Coar-Toon Rehash
October 31, 2022 posted by Bob Coar

Frank Goldman Was a Rock Star!

Max Fleischer must be remembered as a mechanical genius. By the time he’d joined Bray Studios in 1916 Max had already designed and constructed a rotoscope. During the First World War he and Jacob Leventhal collaborated on advancing technical animation at Fort Sill in Oklahoma. Near the end of 1918 Fleischer and Leventhal returned to Bray Studios in New York. Whether Leventhal’s cousin Frank Goldman was already with Bray when they got back, or if he showed up soon after is unclear. He was there in March of 1919 animating on the scientific short film COMETS as F. Lyle Goldman.

Frank Goldman

Frank Goldman was born August 9, 1893 in St.Louis, Missouri and trained as an architect before following his cousin Jacob Leventhal to Bray Studios, where he made himself more than useful.

Most of the New York animators, Paul Terry, Bill Nolan, the lot of them, focused on the entertainment aspect. Max Fleischer and Jacob Leventhal were deeply involved in technical animation for educational and training films. They worked directly with the government and private corporations on ushering in a wider understanding and acceptance of scientific advancements. Frank Goldman was right there beside them.

Goldman excelled at representing biological functions of the human body. Max Fleisher came to rely on him.

Mechanical devices were also part of Goldman’s routine, and he used stop-motion to demonstrate the nuts and-bolts of automobile engineering.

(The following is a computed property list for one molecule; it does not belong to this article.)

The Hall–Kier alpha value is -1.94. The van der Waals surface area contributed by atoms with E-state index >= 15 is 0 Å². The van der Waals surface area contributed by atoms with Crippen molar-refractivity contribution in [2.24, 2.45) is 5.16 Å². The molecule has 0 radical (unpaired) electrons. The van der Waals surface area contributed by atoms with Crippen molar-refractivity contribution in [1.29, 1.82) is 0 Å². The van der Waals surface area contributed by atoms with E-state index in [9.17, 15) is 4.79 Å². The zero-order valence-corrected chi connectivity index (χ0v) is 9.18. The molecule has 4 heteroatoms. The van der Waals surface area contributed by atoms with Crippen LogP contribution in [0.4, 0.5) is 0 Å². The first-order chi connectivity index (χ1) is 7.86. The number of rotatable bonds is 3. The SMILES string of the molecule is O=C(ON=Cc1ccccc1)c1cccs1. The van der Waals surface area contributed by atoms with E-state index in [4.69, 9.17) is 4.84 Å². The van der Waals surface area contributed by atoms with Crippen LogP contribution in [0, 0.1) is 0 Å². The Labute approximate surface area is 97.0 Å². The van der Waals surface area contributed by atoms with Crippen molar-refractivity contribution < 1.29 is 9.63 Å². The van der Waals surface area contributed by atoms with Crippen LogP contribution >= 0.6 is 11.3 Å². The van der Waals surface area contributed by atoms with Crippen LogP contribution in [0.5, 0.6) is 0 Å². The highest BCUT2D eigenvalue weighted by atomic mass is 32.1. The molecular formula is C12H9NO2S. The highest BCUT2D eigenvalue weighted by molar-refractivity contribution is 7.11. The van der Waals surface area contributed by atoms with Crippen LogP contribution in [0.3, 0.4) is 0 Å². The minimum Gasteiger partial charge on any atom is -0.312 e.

All went well at Bray Studios until 1920 when Sam Goldwyn bought an interest and upset the applecart. Max Fleischer’s renaissance clique got restless. In May of 1920 a Frank Goldman is named as v.p. of Yellowstone Productions, soon to open at a converted skating pavilion in Denver, Colorado. Yellowstone was installing a modern film lab, and that would have appealed to our Frank Goldman. He’s not named in subsequent Yellowstone articles.

In March of 1921 Bray Studios had “young scientist” Arthur Carpenter arrange microscopic film of insects for an educational short. This guy had wide-ranging credentials. Arthur Carpenter had been an officer in the Army’s Chemical Warfare Service, then a photographer for the Massachusetts State Psychopathic Hospital, and a participant in the excavation of Mayan ruins for Harvard University. Currently, he managed production of color film processing for Prizma.

Bray Studios began losing top personnel in May when Max Fleischer and Jacob Leventhal went off to start Out of the Inkwell Productions. November of 1922 saw the incorporation of Carpenter-Goldman Laboratories.

Arthur and Frank combined forces to perfect a color process that could be applied to scientific films and animation. A company called Associated Screen News had taken over the old Gaumont studio in Flushing, Queens. Carpenter-Goldman Labs became tenants there in February of 1923.

To pay the bills they processed film stock. In 1924 Carpenter-Goldman stop-motion animated GETTING TOGETHER, a film for AT&T where a telephone assembles itself. AT&T was then affiliated with Western Electric, a company very much involved in the race to perfect a system for putting sound on movies. Max Fleischer was deeply immersed in the same quest through Red Seal Pictures, while Jacob Leventhal sought a viable 3-D system. Both Carpenter and Goldman were members of the SMPE (Society of Motion Picture Engineers). They also sat on a committee to promote films as a learning tool, headed by producer William